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Females react differently than males to social isolation

October 11, 2016

While male and female mice have similar responses to physical stress, research from the Hotchkiss Brain Institute at the University of Calgary, Canada, suggests females, not males, feel stressed when alone.

The findings, to be published in the journal eLife, provide further proof that strategies for coping with stress are sex-specific. They also highlight the importance of a social network for females in particular and pave the way for future research into whether females befriend others as a coping mechanism during stressful situations.

"Many species, including humans, use social interaction to reduce the effects of stress. In fact, the lack of a social network may itself be stressful," says senior author Jaideep Bains, PhD, Professor of Physiology & Pharmacology at the University of Calgary, Cumming School of Medicine.

"Recent research suggests that young girls are more sensitive to social stress than boys. This could mean that social networks are more important for females in general, and that young females from different species, such as mice, may be more sensitive towards social isolation than males."

To test whether isolating individuals from their social group impacts on the brain in sex-specific ways, Bains and his team studied preadolescent mice that had been housed in same-sex groups after weaning. These mice were either left in their same-sex groups, housed in pairs, or were isolated altogether from their littermates for 16 to 18 hours. Following this period, the team examined the effects on the animals' brain cells that control the release of stress hormones.

"Isolating the female mice from their littermates for less than a day led to the release of a signalling chemical called corticosterone, which is produced in response to stressful situations and decreases the excitability of the brain cells," says medical student Laura Senst, lead author of the study. "This reaction was not evident in their male counterparts."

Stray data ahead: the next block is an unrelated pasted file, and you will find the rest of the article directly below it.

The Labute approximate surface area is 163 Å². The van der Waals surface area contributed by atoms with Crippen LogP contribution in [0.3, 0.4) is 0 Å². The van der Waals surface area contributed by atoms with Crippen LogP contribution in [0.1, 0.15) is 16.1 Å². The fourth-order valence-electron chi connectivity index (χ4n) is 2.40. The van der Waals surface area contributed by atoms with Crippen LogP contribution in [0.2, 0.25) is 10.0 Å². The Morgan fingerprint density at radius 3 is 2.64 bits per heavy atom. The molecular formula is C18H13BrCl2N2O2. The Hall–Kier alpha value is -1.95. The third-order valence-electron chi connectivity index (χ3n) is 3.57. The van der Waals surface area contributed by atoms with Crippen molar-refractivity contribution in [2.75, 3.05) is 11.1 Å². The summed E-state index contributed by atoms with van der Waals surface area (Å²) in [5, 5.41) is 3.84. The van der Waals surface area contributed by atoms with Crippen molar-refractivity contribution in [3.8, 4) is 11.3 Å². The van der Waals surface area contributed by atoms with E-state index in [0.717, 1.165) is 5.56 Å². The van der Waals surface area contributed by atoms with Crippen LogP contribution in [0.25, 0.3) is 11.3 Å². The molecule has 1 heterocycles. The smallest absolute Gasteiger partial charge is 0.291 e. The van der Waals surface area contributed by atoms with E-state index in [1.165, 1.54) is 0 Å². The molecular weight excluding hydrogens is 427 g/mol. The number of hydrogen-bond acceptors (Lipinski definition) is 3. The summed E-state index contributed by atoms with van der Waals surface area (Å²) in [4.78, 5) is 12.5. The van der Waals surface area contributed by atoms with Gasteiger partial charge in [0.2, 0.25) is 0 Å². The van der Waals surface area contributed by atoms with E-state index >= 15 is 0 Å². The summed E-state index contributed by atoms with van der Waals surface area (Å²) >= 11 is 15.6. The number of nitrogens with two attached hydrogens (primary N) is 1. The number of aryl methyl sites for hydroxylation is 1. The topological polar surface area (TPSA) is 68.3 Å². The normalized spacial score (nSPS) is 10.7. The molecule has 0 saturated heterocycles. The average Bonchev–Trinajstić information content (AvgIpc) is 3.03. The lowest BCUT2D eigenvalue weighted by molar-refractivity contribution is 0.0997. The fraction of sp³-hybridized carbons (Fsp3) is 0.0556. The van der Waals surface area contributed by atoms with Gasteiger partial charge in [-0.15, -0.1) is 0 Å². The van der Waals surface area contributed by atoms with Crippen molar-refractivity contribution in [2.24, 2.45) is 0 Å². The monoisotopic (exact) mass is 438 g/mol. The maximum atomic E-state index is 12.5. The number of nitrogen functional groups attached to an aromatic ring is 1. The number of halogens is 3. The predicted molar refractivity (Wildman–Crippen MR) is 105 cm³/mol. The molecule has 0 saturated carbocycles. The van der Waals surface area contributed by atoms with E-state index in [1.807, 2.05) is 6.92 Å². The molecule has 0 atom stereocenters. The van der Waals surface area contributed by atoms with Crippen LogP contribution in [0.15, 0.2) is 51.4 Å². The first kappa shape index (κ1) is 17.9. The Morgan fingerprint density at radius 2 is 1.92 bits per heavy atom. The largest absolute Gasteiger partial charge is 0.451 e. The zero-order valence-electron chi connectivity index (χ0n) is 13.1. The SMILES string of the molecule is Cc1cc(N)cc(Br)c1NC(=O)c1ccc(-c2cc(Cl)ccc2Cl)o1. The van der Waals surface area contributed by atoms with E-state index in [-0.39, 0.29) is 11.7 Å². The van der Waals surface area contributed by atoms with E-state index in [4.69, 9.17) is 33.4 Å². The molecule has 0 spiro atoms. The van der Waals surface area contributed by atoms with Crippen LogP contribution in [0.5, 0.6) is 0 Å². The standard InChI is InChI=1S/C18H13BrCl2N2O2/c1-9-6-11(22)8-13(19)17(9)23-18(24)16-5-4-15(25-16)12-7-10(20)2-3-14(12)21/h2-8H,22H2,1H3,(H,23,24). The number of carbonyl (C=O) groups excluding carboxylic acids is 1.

This led the team to believe that only young female mice, and not males, interpret social isolation as a type of stress. If this were true, it would mean that males should experience physical stress in a similar way to the isolated females through activities such as swimming.

After both sexes of mice experienced a 20-minute swim, the researchers indeed discovered that the activity elicited the same reaction in males as that seen in the females that had been isolated and also swam. This suggests both sexes have the same sensitivity towards physical stress.

"By showing that males and females react differently to some types of stress but not others, our study highlights the importance of considering carefully the sex of animals when investigating how stress affects the brain," says Research Associate Dinara Baimoukhametova, co-lead author of the paper.

"Our findings also raise the interesting question of whether social and environmental changes during the crucial preadolescent stage of development could have long-term consequences for how males and females respond to stressful events later in life."
-end-
Reference

The paper 'Sexually dimorphic neuronal responses to social isolation' can be freely accessed online at http://dx.doi.org/10.7554/eLife.18726. Contents, including text, figures, and data, are free to reuse under a CC BY 4.0 license.

Media contact

Emily Packer, eLife
e.packer@elifesciences.org
01223 855373

About eLife

eLife is a unique collaboration between the funders and practitioners of research to improve the way important research is selected, presented, and shared. eLife publishes outstanding works across the life sciences and biomedicine -- from basic biological research to applied, translational, and clinical studies. All papers are selected by active scientists in the research community. Decisions and responses are agreed by the reviewers and consolidated by the Reviewing Editor into a single, clear set of instructions for authors, removing the need for laborious cycles of revision and allowing authors to publish their findings quickly. eLife is supported by the Howard Hughes Medical Institute, the Max Planck Society, and the Wellcome Trust. Learn more at elifesciences.org.

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